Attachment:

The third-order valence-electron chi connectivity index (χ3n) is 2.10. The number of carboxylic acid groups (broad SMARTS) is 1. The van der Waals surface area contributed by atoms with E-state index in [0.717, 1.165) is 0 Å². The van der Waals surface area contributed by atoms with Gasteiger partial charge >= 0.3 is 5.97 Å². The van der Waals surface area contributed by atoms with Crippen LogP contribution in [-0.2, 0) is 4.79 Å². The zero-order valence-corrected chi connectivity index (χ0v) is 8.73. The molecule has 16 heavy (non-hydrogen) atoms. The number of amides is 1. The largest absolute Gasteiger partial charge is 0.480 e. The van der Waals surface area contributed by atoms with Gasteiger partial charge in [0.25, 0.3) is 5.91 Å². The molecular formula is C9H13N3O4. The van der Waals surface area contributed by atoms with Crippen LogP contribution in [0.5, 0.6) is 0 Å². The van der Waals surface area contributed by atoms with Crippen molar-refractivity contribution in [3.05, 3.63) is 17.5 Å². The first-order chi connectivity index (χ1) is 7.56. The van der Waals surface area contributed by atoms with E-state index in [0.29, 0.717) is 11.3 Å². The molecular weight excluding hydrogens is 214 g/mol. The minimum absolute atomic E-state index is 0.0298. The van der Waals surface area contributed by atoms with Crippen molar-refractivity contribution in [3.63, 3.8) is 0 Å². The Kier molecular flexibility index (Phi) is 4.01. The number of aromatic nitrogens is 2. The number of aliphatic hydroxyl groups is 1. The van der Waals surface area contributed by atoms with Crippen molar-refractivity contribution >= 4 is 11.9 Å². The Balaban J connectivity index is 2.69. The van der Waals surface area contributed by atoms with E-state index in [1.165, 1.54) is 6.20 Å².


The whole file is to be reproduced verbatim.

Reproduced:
The third-order valence-electron chi connectivity index (χ3n) is 2.10. The number of carboxylic acid groups (broad SMARTS) is 1. The van der Waals surface area contributed by atoms with E-state index in [0.717, 1.165) is 0 Å². The van der Waals surface area contributed by atoms with Gasteiger partial charge >= 0.3 is 5.97 Å². The van der Waals surface area contributed by atoms with Crippen LogP contribution in [-0.2, 0) is 4.79 Å². The zero-order valence-corrected chi connectivity index (χ0v) is 8.73. The molecule has 16 heavy (non-hydrogen) atoms. The number of amides is 1. The largest absolute Gasteiger partial charge is 0.480 e. The van der Waals surface area contributed by atoms with Gasteiger partial charge in [0.25, 0.3) is 5.91 Å². The molecular formula is C9H13N3O4. The van der Waals surface area contributed by atoms with Crippen LogP contribution in [0.5, 0.6) is 0 Å². The van der Waals surface area contributed by atoms with Crippen molar-refractivity contribution in [3.05, 3.63) is 17.5 Å². The first-order chi connectivity index (χ1) is 7.56. The van der Waals surface area contributed by atoms with E-state index in [0.29, 0.717) is 11.3 Å². The molecular weight excluding hydrogens is 214 g/mol. The minimum absolute atomic E-state index is 0.0298. The van der Waals surface area contributed by atoms with Crippen molar-refractivity contribution in [3.63, 3.8) is 0 Å². The Kier molecular flexibility index (Phi) is 4.01. The number of aromatic nitrogens is 2. The number of aliphatic hydroxyl groups is 1. The van der Waals surface area contributed by atoms with Crippen molar-refractivity contribution >= 4 is 11.9 Å². The Balaban J connectivity index is 2.69. The van der Waals surface area contributed by atoms with E-state index in [1.165, 1.54) is 6.20 Å².